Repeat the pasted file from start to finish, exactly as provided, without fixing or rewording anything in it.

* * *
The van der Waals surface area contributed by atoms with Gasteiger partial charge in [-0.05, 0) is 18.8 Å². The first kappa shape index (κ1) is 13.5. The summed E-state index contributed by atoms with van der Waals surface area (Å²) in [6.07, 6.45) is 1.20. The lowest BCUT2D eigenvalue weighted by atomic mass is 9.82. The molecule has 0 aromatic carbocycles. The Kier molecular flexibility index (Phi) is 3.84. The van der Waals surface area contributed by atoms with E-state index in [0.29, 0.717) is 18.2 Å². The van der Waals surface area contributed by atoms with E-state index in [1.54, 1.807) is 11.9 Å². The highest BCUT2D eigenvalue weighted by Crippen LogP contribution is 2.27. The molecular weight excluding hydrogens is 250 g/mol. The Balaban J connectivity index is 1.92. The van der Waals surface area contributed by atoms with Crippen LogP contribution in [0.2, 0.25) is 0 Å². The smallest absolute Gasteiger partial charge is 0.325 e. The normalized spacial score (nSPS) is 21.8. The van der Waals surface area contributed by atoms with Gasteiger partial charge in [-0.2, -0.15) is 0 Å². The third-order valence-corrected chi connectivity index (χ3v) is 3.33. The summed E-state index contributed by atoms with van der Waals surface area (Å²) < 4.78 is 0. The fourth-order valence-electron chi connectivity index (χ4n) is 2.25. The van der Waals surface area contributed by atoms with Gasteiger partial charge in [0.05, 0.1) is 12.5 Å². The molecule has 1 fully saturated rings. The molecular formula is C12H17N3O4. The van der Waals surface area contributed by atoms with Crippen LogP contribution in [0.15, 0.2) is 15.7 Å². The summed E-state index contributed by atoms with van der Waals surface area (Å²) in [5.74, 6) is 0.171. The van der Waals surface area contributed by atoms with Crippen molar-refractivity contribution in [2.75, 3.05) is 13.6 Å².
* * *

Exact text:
The van der Waals surface area contributed by atoms with Gasteiger partial charge in [-0.05, 0) is 18.8 Å². The first kappa shape index (κ1) is 13.5. The summed E-state index contributed by atoms with van der Waals surface area (Å²) in [6.07, 6.45) is 1.20. The lowest BCUT2D eigenvalue weighted by atomic mass is 9.82. The molecule has 0 aromatic carbocycles. The Kier molecular flexibility index (Phi) is 3.84. The van der Waals surface area contributed by atoms with E-state index in [0.29, 0.717) is 18.2 Å². The van der Waals surface area contributed by atoms with E-state index in [1.54, 1.807) is 11.9 Å². The highest BCUT2D eigenvalue weighted by Crippen LogP contribution is 2.27. The molecular weight excluding hydrogens is 250 g/mol. The Balaban J connectivity index is 1.92. The van der Waals surface area contributed by atoms with Crippen LogP contribution in [0.2, 0.25) is 0 Å². The smallest absolute Gasteiger partial charge is 0.325 e. The normalized spacial score (nSPS) is 21.8. The van der Waals surface area contributed by atoms with Gasteiger partial charge in [-0.2, -0.15) is 0 Å². The third-order valence-corrected chi connectivity index (χ3v) is 3.33. The summed E-state index contributed by atoms with van der Waals surface area (Å²) < 4.78 is 0. The fourth-order valence-electron chi connectivity index (χ4n) is 2.25. The van der Waals surface area contributed by atoms with Gasteiger partial charge in [0.05, 0.1) is 12.5 Å². The molecule has 1 fully saturated rings. The molecular formula is C12H17N3O4. The van der Waals surface area contributed by atoms with Crippen LogP contribution in [0.15, 0.2) is 15.7 Å². The summed E-state index contributed by atoms with van der Waals surface area (Å²) in [5.74, 6) is 0.171. The van der Waals surface area contributed by atoms with Crippen molar-refractivity contribution in [2.75, 3.05) is 13.6 Å².